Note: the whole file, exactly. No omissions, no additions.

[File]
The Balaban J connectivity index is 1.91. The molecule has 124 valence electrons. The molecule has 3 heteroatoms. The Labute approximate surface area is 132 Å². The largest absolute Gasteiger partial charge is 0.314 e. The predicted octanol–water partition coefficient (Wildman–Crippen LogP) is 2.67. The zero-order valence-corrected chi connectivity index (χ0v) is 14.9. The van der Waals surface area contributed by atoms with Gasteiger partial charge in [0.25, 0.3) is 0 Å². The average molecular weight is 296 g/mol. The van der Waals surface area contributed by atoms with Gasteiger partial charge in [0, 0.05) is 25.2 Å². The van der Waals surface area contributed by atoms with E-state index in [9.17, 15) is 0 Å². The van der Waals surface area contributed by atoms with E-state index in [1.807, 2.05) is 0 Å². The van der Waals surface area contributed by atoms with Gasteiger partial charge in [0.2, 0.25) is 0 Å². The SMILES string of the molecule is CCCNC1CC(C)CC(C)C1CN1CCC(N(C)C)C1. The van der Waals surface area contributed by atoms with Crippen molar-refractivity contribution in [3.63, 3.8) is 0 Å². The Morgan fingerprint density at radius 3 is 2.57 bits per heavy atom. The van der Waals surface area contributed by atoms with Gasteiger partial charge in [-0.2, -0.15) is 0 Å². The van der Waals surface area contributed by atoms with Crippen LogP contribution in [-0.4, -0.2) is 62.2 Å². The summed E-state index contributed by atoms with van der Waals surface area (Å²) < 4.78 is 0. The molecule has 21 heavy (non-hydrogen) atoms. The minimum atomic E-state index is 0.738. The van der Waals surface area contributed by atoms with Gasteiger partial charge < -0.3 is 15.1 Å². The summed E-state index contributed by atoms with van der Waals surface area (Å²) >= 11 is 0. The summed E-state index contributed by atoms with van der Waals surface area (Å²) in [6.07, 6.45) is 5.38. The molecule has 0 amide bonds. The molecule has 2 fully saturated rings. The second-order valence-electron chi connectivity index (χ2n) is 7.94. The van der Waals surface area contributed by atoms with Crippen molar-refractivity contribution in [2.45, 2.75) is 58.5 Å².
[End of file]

The Balaban J connectivity index is 1.91. The molecule has 124 valence electrons. The molecule has 3 heteroatoms. The Labute approximate surface area is 132 Å². The largest absolute Gasteiger partial charge is 0.314 e. The predicted octanol–water partition coefficient (Wildman–Crippen LogP) is 2.67. The zero-order valence-corrected chi connectivity index (χ0v) is 14.9. The van der Waals surface area contributed by atoms with Gasteiger partial charge in [0.25, 0.3) is 0 Å². The average molecular weight is 296 g/mol. The van der Waals surface area contributed by atoms with Gasteiger partial charge in [0, 0.05) is 25.2 Å². The van der Waals surface area contributed by atoms with E-state index in [9.17, 15) is 0 Å². The van der Waals surface area contributed by atoms with E-state index in [1.807, 2.05) is 0 Å². The van der Waals surface area contributed by atoms with Gasteiger partial charge in [0.2, 0.25) is 0 Å². The SMILES string of the molecule is CCCNC1CC(C)CC(C)C1CN1CCC(N(C)C)C1. The van der Waals surface area contributed by atoms with Crippen molar-refractivity contribution in [3.63, 3.8) is 0 Å². The Morgan fingerprint density at radius 3 is 2.57 bits per heavy atom. The van der Waals surface area contributed by atoms with Gasteiger partial charge in [-0.2, -0.15) is 0 Å². The van der Waals surface area contributed by atoms with Crippen LogP contribution in [-0.4, -0.2) is 62.2 Å². The summed E-state index contributed by atoms with van der Waals surface area (Å²) < 4.78 is 0. The molecule has 21 heavy (non-hydrogen) atoms. The minimum atomic E-state index is 0.738. The van der Waals surface area contributed by atoms with Gasteiger partial charge < -0.3 is 15.1 Å². The summed E-state index contributed by atoms with van der Waals surface area (Å²) >= 11 is 0. The summed E-state index contributed by atoms with van der Waals surface area (Å²) in [6.07, 6.45) is 5.38. The molecule has 0 amide bonds. The molecule has 2 fully saturated rings. The second-order valence-electron chi connectivity index (χ2n) is 7.94. The van der Waals surface area contributed by atoms with Crippen molar-refractivity contribution in [2.45, 2.75) is 58.5 Å².